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Definition of “nut” - English Dictionary

"nut" in American English

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nutnoun [C]

 us   /nʌt/
  • nut noun [C] (FOOD)

the dry fruit of some trees, consisting of an edible seed within a hard, outer shell, or the seed itself
  • nut noun [C] (METAL OBJECT)

a small ring of metal that a bolt (= screw without a pointed end) can be screwed into to hold something in place: a wing nut (= a nut with flat edges for turning)
  • nut noun [C] (PERSON)

infml a person who is crazy, foolish, or strange: What kind of nut would leave a computer in his car overnight with the doors unlocked?
infml A nut is also a person who is extremely enthusiastic about a particular activity or thing: Joyce is a nut for antiques – we’ve got a house full of them.
(Definition of nut from the Cambridge Academic Content Dictionary © Cambridge University Press)







"nut" in British English

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nutnoun

uk   /nʌt/  us   /nʌt/
  • nut noun (FOOD)

B2 [C] the dry fruit of particular trees that grows in a hard shell and can often be eaten: a Brazil/cashew nut Sprinkle some roasted chopped nuts on top.

expend iconexpend iconMore examples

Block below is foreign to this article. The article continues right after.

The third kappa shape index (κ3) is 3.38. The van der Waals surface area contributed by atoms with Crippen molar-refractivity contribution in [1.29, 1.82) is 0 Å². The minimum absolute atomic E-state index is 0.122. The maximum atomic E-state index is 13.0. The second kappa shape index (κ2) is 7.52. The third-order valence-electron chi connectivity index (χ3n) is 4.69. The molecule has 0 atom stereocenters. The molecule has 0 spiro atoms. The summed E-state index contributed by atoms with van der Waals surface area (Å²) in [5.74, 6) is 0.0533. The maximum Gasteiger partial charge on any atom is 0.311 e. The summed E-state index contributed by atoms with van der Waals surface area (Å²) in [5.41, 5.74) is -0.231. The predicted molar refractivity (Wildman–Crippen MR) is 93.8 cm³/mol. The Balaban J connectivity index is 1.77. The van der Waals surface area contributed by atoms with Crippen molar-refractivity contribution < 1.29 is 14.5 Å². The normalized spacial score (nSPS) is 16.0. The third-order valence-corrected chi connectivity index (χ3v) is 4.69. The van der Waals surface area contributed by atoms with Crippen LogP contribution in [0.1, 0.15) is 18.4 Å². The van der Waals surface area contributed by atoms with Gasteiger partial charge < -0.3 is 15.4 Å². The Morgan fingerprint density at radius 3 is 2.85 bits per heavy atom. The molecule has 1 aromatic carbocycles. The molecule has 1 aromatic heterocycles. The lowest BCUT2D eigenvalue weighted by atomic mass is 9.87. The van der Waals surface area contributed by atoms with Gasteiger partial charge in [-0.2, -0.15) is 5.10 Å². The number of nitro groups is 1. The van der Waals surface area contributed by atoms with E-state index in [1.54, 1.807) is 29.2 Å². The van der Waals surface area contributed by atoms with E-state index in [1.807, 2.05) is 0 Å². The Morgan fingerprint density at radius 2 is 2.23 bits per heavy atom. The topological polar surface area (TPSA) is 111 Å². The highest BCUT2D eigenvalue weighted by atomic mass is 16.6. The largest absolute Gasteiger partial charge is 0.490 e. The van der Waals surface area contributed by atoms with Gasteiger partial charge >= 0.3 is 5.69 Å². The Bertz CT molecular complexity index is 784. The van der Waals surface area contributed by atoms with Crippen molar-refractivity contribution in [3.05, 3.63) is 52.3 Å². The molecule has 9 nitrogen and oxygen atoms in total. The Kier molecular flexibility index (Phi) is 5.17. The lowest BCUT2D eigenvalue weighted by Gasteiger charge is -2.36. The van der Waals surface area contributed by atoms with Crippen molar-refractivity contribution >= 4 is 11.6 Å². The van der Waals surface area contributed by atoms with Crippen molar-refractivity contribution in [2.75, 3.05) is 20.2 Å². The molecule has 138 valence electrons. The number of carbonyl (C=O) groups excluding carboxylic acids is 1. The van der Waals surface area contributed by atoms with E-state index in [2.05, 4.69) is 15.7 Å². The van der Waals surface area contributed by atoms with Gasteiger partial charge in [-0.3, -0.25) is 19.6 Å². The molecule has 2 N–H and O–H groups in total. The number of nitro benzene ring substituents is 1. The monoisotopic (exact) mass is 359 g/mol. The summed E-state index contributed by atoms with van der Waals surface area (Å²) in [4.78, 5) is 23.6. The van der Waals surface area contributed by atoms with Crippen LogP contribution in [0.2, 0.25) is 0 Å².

• nut noun (METAL OBJECT)

[C] a small piece of metal with a hole in it through which you put a bolt: Nuts and bolts are used to hold pieces of machinery together.
  • nut noun (PERSON)

[C] informal or offensive a person who behaves in a very silly, stupid, or strange way or an offensive term for a person who is mentally ill: What kind of nut would leave a car on a railway track?
[C] informal someone who is extremely enthusiastic about a particular activity or thing: James is a tennis nut - he plays every day.
See also

nutverb [T]

uk   /nʌt/  us   /nʌt/ UK informal
(Definition of nut from the Cambridge Advanced Learners Dictionary & Thesaurus © Cambridge University Press)
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A bunch of stuff about plurals
A bunch of stuff about plurals
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May 24, 2016
by Colin McIntosh One of the many ways in which English differs from other languages is its use of uncountable nouns to talk about collections of objects: as well as never being used in the plural, they’re never used with a or an. Examples are furniture (plural in German and many other languages), cutlery (plural in Italian), and

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